As we headed down US 67, the modern art scene and sometimes parallel universe of Marfa, Texas had been such an amazing trip, we could not have imagined what awaited us upon arrival at the small stone entry gate to the 30,000 acre piece of heaven in the high desert of the Texas Big Bend known as Cibilo Creek Ranch
. According to the web site, Cibilo Creek Ranch
(Cibilo Creek Ranch
) was founded by Milton Faber, a transplanted Missourian, in 1857. Built to withstand the attacks of hostile indians and others, the private fort is located in a breathtaking, mountainous landscape of austere and mesmerizing beauty.
With plentiful water from springs nearby, Faber built a ranching and agricultural empire with over 20,000 longhorn cattle, goats and sheep. The website provides a fascinating and detailed history of Cibilo, which, to my knowledge, is the only "fort" in the United States that has been transformed into a boutique destination resort. With every conceivable comfort, this is no stripped down glam camp. From the stunning architecture to the down filled beds to the vine covered porches and Mexican tiled walkways, Cibilo is chock full of character and
comfort. Take all of that, throw in the cleanest, coolest, driest desert air found anywhere, and you just don't ever
want to leave this desert oasis.
As we were ushered into the private concierge room and made arrangements for our stay, the architecture of this unique place was everywhere. As we were shown the dining and living rooms, as well as the wine storage area, I became more aware that no detail had been left to chance. Our room, which opened onto a long communal screen porch with a view of the small pond in the center of the compound and the mountains beyond, was everything you would expect in any five star hotel - great bed, large bath/shower area, classic furnishings and, best of all, no telephone and no tv!!!
I have talked in other posts about the unplanned and unexpected pleasures of traveling. The story of the restoration and conversion of the Cibilo Fort and the reestablishment of the ecology of the area by visionary owner, John Poindexter, is well detailed on the web site. As an architect, I have always had a keen interest in the stories behind the creation of unique places. Who better to give a first hand account of the herculean task of transforming this amazing place than the man himself. As we prepared for dinner, which is served by gracious hosts around a large dining table in the main "house", we were told the owner would be dining with us. This is where one of those moments you never forget enters the story. Not only did we learn of the vision, challenges and work involved in creating this unique resort, what started out as a rather formal dining experience, with a very eclectic group of strangers, turned into a three hour dining experience full of stories and tall tales. After dinner, we relocated to a massive outdoor stone fireplace, under a full moon, for more wine and conversation. The perfect setting to end a wonderful day of life in this desert enclave of stone, rust and old wood with great people we had only just met.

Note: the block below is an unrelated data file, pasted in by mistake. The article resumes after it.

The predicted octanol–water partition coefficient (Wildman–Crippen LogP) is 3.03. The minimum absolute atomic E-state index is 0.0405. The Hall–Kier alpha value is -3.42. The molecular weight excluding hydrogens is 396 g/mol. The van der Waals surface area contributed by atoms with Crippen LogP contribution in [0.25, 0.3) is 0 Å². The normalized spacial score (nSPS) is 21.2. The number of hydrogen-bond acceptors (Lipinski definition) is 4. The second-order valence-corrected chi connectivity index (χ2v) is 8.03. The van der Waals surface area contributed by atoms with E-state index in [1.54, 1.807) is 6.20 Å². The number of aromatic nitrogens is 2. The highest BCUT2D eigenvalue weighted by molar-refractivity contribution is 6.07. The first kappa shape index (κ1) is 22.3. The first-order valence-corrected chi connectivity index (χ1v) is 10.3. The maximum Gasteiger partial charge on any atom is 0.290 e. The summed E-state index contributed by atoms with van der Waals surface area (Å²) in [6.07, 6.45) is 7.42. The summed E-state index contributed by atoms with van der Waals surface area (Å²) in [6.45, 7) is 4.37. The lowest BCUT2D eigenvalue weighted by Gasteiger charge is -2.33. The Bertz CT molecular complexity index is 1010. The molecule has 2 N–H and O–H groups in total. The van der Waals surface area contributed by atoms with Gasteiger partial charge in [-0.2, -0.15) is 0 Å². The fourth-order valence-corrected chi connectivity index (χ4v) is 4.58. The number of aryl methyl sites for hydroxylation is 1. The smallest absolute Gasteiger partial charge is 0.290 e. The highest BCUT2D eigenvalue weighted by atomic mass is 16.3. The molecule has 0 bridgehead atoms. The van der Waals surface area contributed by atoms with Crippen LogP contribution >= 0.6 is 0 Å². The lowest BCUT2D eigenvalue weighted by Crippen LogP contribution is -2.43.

As we visited other parts of this vast ranch (there are two other collections of buildings) we began to understand what draws people to the desert. Frank Lloyd Wright once said that he always found inspiration when he visited the Grand Canyon, another natural architectural masterpiece in the desert. You understand that inspiration in a place like Cibilo. Every stone, every cotton wood tree, every ravine seems to have been "designed" to create the perfect landscape. In addition, Cibilo has a diverse assortment of animals, including buffalo, Texas longhorn cattle ,and even camels, which were were originally used by the cavalry in this part of Texas in the 1850's.
Places like Cibilo Creek Ranch create there own culture. They take you into there world and change you. I have said it before, but it bares repeating. The Nomad Architect is not about nice sheets and great service. It is about places like Cibilo that you really never leave. As we drove back to the airport in El Paso, I was so thankful that we had found this unusual place, designed to relax the head and nourish the heart, and I could have sworn I heard Texas Rangers August McCrae and Woodrow Call arguing over the best route to Montana.
Travel Quote of The Day
Here's to the sunny slopes of long ago. - Gus McCrae Texas Ranger - Lonesome Dove
Head 'Em Up-Move 'Em Out
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Thanks so much for the comment. The place was quite amazing.Delete
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